In 2003 he flew me out to LA to meet his friends. To my dismay, he also had another female friend visiting. I liked her and it wouldn't have been a problem for me except I was not told in advance she would be there. Unfortunately, there was no time for us to really be alone and talk. He came out to me then, in the early morning, with coffee brewing and the LA sun just beginning to stream in through the blinds. I'm sure he was terrified, but I told him all I ever wanted was for him to be happy. I sincerely don't care who he is with as long as the relationship is healthy for both of them and it makes them happy. He was with a terrific guy whom I adore and I wish they were still together.

At the time Todd was sober again but it was clear it had been a struggle for quite some time. He was thin -- thinner than he was when we were both 20 and in the Army. I sounded like a mother hen fussing over him, telling him he needed to eat. His friends were marvelous -- and I found out they had all bailed him out more than once, dealing with his alcoholism and drug addiction for years. It was clear they were all done with that and that they expected him to keep it together.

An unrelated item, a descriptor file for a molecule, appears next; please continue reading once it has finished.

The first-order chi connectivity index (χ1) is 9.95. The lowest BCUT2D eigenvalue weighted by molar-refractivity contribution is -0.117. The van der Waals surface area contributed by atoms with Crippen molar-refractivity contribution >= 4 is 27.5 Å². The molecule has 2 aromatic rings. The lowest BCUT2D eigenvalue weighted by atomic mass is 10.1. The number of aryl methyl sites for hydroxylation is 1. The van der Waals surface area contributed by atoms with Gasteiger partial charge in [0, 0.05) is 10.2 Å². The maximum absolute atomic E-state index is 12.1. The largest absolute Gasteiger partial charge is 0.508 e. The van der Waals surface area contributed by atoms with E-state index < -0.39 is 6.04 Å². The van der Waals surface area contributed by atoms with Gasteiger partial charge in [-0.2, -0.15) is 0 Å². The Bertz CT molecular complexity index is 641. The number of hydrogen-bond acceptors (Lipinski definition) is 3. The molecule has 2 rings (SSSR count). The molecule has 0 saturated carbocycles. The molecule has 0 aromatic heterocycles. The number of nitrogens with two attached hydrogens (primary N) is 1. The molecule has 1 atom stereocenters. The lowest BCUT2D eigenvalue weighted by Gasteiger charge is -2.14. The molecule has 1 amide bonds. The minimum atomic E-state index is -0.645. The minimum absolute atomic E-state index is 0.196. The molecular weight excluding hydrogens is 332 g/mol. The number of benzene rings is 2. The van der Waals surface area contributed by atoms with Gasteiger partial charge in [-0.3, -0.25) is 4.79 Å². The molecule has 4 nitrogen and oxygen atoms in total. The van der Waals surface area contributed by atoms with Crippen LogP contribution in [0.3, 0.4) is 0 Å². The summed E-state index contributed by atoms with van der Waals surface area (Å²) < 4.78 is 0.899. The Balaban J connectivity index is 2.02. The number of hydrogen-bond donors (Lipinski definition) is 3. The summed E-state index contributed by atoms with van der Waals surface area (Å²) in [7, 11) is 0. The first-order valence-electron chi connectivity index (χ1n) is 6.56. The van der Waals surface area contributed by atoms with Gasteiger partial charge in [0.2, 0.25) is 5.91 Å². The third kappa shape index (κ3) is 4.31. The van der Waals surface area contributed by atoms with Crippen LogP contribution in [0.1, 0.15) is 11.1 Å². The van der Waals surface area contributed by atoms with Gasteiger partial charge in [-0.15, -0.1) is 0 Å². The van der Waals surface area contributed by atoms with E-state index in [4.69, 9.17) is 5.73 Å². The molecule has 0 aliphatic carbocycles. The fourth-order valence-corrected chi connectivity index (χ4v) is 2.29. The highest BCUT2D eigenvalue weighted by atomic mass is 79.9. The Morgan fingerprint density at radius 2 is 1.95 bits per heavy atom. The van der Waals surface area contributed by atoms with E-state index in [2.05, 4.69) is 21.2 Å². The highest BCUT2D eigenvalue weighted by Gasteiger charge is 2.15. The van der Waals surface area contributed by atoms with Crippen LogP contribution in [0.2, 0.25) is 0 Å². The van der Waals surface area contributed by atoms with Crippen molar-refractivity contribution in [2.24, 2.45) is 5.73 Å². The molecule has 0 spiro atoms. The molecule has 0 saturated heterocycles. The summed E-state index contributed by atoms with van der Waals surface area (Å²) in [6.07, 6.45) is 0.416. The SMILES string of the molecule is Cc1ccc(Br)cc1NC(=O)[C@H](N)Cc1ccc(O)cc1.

I wish I had had more time to really talk with him that weekend. Had we been alone there were things that I could bring up that I would never have said in front of another person, especially one who did not have any knowledge of the addictions he had dealt with for over 10 years at that point. I could have asked questions and called him on the bullshitting I know he would have done. I always could read him so well. I knew things weren't right, but there was no opportunity to dig in and find the real problem. I think a lot of it is his own ambivalence about his sexual preference. He grew up in a pretty stereotypical home with a dad who hunted big game in his spare time. He had tried to be supportive of his son, but acknowledged that it was difficult for him. Add to the ambivalence a sharp mind, a perfectionistic personality, and a need to keep up appearances, and you have a recipe for chemical abuse. For a long time he kept it hidden and everything looked good on the surface. When I left LA I knew it was a critical time.